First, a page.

In recent years the rules regarding the mortgage interest deduction have changed a number of times. In this article you therefore read what exactly the maximum mortgage interest deduction entails and how this works.
Mortgage interest deduction rules
What is mortgage interest deduction? This is the tax benefit that you receive by deducting the mortgage interest from the taxable income in box 1. Every year you report the paid mortgage interest to the Tax Authorities, which deducts this amount from your taxable income from, for example, wages. This means you pay tax on a lower income. But since most of this tax has already been deducted from your wage, this deduction means that in most cases you will receive a refund from the tax authorities.
Maximum mortgage interest deduction – Tax brackets
In box 1 there are 4 tax brackets, each representing a certain income and a tax rate that you pay on this part of your income. The mortgage interest is deducted from the highest part of your income. The mortgage interest is deducted from the highest part of your income. An exception applies to the highest tax bracket. The mortgage interest deduction is limited every year. In 2019, you may still deduct your mortgage interest at a maximum of 49 percent. So if you fall in the highest tax bracket with your income, you pay 51.75 percent tax, but you can only deduct the mortgage interest against 49 percent.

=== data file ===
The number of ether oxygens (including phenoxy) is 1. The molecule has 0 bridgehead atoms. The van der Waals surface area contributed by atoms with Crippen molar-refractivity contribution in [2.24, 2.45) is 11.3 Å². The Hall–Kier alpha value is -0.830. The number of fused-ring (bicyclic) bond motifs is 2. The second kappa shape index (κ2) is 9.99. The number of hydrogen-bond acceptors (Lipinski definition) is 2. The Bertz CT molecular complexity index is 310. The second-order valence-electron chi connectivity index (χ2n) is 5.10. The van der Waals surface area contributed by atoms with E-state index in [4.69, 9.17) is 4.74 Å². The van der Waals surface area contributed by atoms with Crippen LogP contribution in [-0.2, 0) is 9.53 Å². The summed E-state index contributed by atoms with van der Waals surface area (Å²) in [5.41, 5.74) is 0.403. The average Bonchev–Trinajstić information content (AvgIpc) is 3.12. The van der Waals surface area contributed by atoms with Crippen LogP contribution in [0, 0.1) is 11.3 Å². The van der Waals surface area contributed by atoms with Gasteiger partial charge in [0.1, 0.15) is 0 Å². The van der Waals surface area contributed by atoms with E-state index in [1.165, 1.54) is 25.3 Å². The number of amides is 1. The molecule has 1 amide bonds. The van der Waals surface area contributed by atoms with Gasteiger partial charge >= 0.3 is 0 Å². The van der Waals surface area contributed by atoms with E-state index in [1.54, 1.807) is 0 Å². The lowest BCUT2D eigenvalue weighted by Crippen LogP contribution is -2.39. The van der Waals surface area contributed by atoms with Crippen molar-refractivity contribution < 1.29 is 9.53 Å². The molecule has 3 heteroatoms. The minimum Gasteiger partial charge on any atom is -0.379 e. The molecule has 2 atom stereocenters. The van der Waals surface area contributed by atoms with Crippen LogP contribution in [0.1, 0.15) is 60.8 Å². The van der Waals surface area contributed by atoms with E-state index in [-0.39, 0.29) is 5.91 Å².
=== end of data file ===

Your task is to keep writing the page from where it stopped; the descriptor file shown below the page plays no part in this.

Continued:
Mortgage interest deduction 30 years
In addition to the tax rate, a maximum number of years applies to the mortgage interest deduction. You are entitled to a 30-year mortgage interest deduction per mortgage loan, provided you meet the conditions. These include, for example, that the mortgage interest deduction only applies to your principal residence. New mortgages are also only eligible if they are repaid in an annuity or on a straight-line basis. In principle, banks always work with a maximum term of 30 years for mortgages, so in most cases this limit is no problem.
But mortgages taken out before January 1, 2013, often contain an interest-only portion that is not repaid within 30 years. Nevertheless, the mortgage interest deduction stops after 30 years.
Please note: The maximum mortgage interest deduction in years applies per mortgage loan. So if, for example, you take out an extra mortgage 10 years after taking out the mortgage for a major renovation, this part of the mortgage again applies a term of 30 years.